Multiple-system atrophy (MSA) is a degenerative neurological disorder. MSA is associated with the degeneration of nerve cells in specific areas of the brain. This cell degeneration causes problems with movement, balance, and other autonomic functions of the body such as bladder control or blood-pressure regulation. The cause of MSA is unknown and no specific risk factors have been identified. Around 55% of cases occur in men, with typical age of onset in the late 50s to early 60s.
There is no discovered cure for MSA, so treatment involves treating the symptoms.
Ongoing care from a neurologist specialized in "movement disorders" is recommended as the complex symptoms of MSA are often not familiar to less-specialized health care professionals.
One particularly serious problem, the drop in blood pressure upon standing up (with risk of fainting thus injury from falling) often responds tofludrocortisone, a synthetic mineralocorticoid. Another common drug treatment is midodrine (an alpha-agonist). Non-drug treatments include "head-up tilt" (elevating the head of the whole bed by about 10 degrees), salt tablets or increasing salt in the diet, generous intake of fluids, and pressure (elastic) stockings. Avoidance of triggers of low blood pressure (such as hot weather, alcohol, dehydration) are crucial.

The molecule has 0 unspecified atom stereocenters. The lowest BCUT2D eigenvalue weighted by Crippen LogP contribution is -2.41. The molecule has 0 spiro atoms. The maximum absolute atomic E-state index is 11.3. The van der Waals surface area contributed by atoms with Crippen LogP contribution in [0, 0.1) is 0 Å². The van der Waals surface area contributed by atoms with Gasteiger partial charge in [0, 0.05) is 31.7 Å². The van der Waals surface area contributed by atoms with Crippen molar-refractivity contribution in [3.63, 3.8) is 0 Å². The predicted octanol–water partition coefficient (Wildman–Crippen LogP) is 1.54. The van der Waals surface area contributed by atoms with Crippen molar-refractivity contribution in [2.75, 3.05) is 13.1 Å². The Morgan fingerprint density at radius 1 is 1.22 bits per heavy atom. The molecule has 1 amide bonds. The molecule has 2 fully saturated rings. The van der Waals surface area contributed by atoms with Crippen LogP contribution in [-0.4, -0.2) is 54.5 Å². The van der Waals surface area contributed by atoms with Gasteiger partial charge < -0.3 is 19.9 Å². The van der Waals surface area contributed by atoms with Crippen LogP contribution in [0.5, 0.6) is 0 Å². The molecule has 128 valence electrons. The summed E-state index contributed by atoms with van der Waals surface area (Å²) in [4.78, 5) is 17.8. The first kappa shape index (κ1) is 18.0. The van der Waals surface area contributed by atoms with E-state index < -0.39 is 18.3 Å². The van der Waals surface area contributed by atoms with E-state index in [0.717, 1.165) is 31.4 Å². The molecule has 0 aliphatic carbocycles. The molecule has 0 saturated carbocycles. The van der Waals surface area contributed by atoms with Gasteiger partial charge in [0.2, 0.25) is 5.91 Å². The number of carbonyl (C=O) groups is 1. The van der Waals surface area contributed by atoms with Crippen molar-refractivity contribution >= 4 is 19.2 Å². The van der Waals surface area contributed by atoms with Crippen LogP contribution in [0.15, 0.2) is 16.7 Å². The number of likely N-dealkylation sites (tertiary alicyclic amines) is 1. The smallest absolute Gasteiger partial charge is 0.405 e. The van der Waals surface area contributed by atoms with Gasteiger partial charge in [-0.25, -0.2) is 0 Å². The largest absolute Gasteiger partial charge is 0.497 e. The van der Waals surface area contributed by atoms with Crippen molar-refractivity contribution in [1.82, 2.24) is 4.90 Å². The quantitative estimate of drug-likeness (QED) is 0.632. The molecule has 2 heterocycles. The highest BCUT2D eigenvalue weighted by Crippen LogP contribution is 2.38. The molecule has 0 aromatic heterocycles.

Hospice/homecare services can be very useful as disability progresses.
Levodopa (L-Dopa), a drug used in the treatment of Parkinson's disease, fails to improve the parkinsonian symptoms of most MSA patients. A recent trial reported that only 1.5% of MSA patients experienced a less than 50% improvement when taking levodopa, and even this was a transient effect lasting less than one year. Poor response to L-Dopa has been suggested as a possible element in the differential diagnosis of MSA from Parkinson's disease.
A recent study conducted in Europe failed to find an effect for the drug riluzole in treating MSA or PSP.